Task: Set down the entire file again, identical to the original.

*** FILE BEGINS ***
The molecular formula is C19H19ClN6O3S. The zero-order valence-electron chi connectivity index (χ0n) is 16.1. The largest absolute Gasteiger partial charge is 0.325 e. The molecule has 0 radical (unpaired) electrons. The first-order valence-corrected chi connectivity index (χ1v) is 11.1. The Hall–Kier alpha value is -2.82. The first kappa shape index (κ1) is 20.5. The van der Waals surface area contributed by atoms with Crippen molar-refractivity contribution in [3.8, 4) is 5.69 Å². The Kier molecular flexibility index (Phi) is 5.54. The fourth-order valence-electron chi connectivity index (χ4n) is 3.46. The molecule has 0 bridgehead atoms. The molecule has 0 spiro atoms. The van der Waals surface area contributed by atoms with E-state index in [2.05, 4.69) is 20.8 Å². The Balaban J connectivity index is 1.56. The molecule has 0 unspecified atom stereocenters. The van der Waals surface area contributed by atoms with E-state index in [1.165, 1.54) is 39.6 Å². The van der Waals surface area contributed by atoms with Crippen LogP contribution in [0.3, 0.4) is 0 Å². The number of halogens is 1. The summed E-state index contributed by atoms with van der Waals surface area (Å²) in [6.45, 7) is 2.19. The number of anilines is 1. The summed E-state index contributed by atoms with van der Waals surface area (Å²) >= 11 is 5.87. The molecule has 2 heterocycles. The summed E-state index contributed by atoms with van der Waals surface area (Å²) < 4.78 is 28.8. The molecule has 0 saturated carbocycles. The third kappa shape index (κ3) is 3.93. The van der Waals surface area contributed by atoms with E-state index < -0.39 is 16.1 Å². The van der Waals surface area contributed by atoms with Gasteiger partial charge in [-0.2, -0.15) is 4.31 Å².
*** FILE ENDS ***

The molecular formula is C19H19ClN6O3S. The zero-order valence-electron chi connectivity index (χ0n) is 16.1. The largest absolute Gasteiger partial charge is 0.325 e. The molecule has 0 radical (unpaired) electrons. The first-order valence-corrected chi connectivity index (χ1v) is 11.1. The Hall–Kier alpha value is -2.82. The first kappa shape index (κ1) is 20.5. The van der Waals surface area contributed by atoms with Crippen molar-refractivity contribution in [3.8, 4) is 5.69 Å². The Kier molecular flexibility index (Phi) is 5.54. The fourth-order valence-electron chi connectivity index (χ4n) is 3.46. The molecule has 0 bridgehead atoms. The molecule has 0 spiro atoms. The van der Waals surface area contributed by atoms with E-state index in [2.05, 4.69) is 20.8 Å². The Balaban J connectivity index is 1.56. The molecule has 0 unspecified atom stereocenters. The van der Waals surface area contributed by atoms with E-state index in [1.165, 1.54) is 39.6 Å². The van der Waals surface area contributed by atoms with Crippen LogP contribution in [0.3, 0.4) is 0 Å². The number of halogens is 1. The summed E-state index contributed by atoms with van der Waals surface area (Å²) in [6.45, 7) is 2.19. The number of anilines is 1. The summed E-state index contributed by atoms with van der Waals surface area (Å²) >= 11 is 5.87. The molecule has 2 heterocycles. The summed E-state index contributed by atoms with van der Waals surface area (Å²) < 4.78 is 28.8. The molecule has 0 saturated carbocycles. The third kappa shape index (κ3) is 3.93. The van der Waals surface area contributed by atoms with E-state index < -0.39 is 16.1 Å². The van der Waals surface area contributed by atoms with Gasteiger partial charge in [-0.2, -0.15) is 4.31 Å².